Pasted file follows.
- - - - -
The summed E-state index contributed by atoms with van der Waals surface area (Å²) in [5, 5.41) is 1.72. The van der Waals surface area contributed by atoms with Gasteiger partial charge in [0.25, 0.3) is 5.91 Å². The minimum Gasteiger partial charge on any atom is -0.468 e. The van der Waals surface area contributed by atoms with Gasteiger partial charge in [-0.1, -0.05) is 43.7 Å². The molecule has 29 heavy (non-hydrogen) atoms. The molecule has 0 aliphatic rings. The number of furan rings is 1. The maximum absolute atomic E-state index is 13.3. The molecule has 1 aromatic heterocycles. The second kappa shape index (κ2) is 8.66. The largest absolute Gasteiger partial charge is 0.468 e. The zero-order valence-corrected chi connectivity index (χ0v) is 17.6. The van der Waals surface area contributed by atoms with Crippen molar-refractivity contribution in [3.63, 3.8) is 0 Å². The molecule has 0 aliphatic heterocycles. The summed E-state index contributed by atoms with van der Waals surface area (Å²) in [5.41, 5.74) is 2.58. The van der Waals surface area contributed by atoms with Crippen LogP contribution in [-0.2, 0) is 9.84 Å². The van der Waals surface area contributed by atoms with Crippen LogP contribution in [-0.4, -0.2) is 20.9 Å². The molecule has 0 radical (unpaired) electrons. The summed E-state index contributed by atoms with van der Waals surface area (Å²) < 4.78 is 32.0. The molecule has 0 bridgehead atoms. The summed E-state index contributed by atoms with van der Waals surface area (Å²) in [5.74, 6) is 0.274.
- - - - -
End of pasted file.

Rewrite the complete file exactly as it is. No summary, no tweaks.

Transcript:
The summed E-state index contributed by atoms with van der Waals surface area (Å²) in [5, 5.41) is 1.72. The van der Waals surface area contributed by atoms with Gasteiger partial charge in [0.25, 0.3) is 5.91 Å². The minimum Gasteiger partial charge on any atom is -0.468 e. The van der Waals surface area contributed by atoms with Gasteiger partial charge in [-0.1, -0.05) is 43.7 Å². The molecule has 29 heavy (non-hydrogen) atoms. The molecule has 0 aliphatic rings. The number of furan rings is 1. The maximum absolute atomic E-state index is 13.3. The molecule has 1 aromatic heterocycles. The second kappa shape index (κ2) is 8.66. The largest absolute Gasteiger partial charge is 0.468 e. The zero-order valence-corrected chi connectivity index (χ0v) is 17.6. The van der Waals surface area contributed by atoms with Crippen molar-refractivity contribution in [3.63, 3.8) is 0 Å². The molecule has 0 aliphatic heterocycles. The summed E-state index contributed by atoms with van der Waals surface area (Å²) in [5.41, 5.74) is 2.58. The van der Waals surface area contributed by atoms with Crippen LogP contribution in [-0.2, 0) is 9.84 Å². The van der Waals surface area contributed by atoms with Crippen LogP contribution in [-0.4, -0.2) is 20.9 Å². The molecule has 0 radical (unpaired) electrons. The summed E-state index contributed by atoms with van der Waals surface area (Å²) < 4.78 is 32.0. The molecule has 0 bridgehead atoms. The summed E-state index contributed by atoms with van der Waals surface area (Å²) in [5.74, 6) is 0.274.